3. After the leaf fall, fresh weights of top and root were measured. Seedlings on the deep tillaged plots applying manure made the best growth and the broadcast treatment without deep tillage was the next. On the other band, seedlings in the control plots made markedly less growth than the other treatments and the difference of trunk cir-cumference was highly significant. Root penetration could not be observed under the soil depth of forty centimeters in the control plots and broadcast plots. Therefore, broadcast treatment without deep tillage is expected to be effective, especially in the case of making seedling stock during only one year, but it is doubtful if this effect continues thereafter.
    4. The soil class of the experimental field is loam and the total pore space and air capacity of the subsoil layer was about 50% and 3% respectively. Deep extension of the root was almost impossible under these conditions, therefore the later effect of deep tillage will be considerably great. Total pore space of the plots treated with 0.1% A-22 are appeared to be slightly more than the others, but the differences between the various treatments deeply tillaged is insignificant. There was no definite difference between different treat-ments about the soil moisture and soil aggregation. For the practical use, considering both price and effect, it will be concluded that the soil conditioner application is not a very profitable method for orchard soil improvement. However, as mentioned above, the soil conditioners will be effective and profitable when they are applied on the soil surface of nursery field to prevent the crust formation on the surface soil.
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  • T. TARUTANI
    1954 Volume 23 Issue 2 Pages 91-96
    Published: September 30, 1954
    Released: December 19, 2008
    JOURNALS FREE ACCESS
    The writer made the experiment on the effect of some gelling substances on jelly making by using a balance type of strength tester of his own design.
    (1) Addition of a small amount of powdered pectin is the most effecctive on fruit jelly formation, and its optimum amount lies between 0.2-0.5% of the products.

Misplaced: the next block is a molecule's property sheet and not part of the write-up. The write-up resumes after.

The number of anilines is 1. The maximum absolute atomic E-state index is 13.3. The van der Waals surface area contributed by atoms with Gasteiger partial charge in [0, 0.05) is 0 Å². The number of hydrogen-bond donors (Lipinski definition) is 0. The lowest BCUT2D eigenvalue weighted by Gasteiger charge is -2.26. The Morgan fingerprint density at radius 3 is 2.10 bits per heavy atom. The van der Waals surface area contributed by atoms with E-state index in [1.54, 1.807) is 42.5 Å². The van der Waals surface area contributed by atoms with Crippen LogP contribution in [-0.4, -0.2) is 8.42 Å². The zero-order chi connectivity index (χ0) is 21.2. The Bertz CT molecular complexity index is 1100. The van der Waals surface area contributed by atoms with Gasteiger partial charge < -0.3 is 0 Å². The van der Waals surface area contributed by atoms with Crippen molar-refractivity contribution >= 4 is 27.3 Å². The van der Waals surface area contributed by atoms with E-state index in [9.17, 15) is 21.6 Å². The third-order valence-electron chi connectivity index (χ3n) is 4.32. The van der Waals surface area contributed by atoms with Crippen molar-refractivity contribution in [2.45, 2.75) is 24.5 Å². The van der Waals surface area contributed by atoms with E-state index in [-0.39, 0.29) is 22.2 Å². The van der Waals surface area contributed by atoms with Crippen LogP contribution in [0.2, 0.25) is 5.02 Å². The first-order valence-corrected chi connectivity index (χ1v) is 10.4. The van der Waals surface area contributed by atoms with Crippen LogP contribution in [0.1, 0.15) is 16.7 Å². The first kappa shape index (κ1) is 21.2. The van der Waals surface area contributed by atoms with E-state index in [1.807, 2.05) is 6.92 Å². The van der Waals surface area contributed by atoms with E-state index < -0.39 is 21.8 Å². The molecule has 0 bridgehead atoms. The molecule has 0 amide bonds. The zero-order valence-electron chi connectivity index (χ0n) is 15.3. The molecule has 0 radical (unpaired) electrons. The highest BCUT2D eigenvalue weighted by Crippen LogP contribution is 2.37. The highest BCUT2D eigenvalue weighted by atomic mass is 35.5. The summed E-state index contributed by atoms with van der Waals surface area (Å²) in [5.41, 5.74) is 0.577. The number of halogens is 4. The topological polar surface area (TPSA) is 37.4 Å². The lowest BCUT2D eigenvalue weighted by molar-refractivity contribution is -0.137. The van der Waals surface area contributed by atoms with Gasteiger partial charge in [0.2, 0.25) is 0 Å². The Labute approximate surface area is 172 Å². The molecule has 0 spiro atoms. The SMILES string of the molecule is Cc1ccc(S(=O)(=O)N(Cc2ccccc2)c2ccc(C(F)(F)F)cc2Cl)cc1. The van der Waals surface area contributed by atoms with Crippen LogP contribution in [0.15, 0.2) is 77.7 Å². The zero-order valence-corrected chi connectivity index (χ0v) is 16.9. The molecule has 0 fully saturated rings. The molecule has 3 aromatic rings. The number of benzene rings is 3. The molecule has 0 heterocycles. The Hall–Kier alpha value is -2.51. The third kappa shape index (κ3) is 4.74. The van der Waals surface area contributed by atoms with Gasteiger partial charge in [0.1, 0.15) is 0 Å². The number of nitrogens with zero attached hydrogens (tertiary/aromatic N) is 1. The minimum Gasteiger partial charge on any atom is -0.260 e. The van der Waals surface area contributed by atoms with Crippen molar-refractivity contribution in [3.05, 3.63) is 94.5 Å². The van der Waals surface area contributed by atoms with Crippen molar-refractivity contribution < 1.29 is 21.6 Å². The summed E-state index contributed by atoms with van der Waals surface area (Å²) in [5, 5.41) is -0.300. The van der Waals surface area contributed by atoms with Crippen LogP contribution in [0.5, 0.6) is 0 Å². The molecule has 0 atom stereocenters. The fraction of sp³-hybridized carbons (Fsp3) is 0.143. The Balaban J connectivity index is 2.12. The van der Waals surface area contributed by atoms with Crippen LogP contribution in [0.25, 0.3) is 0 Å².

(2) Agar-agar is effective on jelly formation, but while boiling with acid the jelly loses its jellying power very quickly.
    (3) Other substances as gelatin, starch, carboxy-methyle-cellulose, Na-alginate, CaCl2, CaSO4, etc. are also some effects, but they need such large amount to be developed unagreeable taste.
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  • N. AKABANE, S. SAGIZAKA, T. YAMAZAKI
    1954 Volume 23 Issue 2 Pages 97-102
    Published: September 30, 1954
    Released: December 19, 2008
    JOURNALS FREE ACCESS
    1. Some studies on the frost resistance of buds and twigs of apple trees were carried out.
    2. One year-twigs of two varieties, Jonathan and Rails Janet, from 30-year old trees were used as material.
    3. In cortical cells, the highest value of critical concentration of plasmolysis, 2.4_??_2.5M (glucose), was attained in December. This continued till the end of February and gradually decreased after the beginning of March.
    4. The buds on twigs cut in January and February were not killed by exposure to temperature -20°_??_-25°C for a week.
    5. It was found in buds on twigs cut in February that the longer the time of freezing, the lower the percentage of germination. Only 20% of total number of treated buds could be germinated after an exposure at -25°C for a week.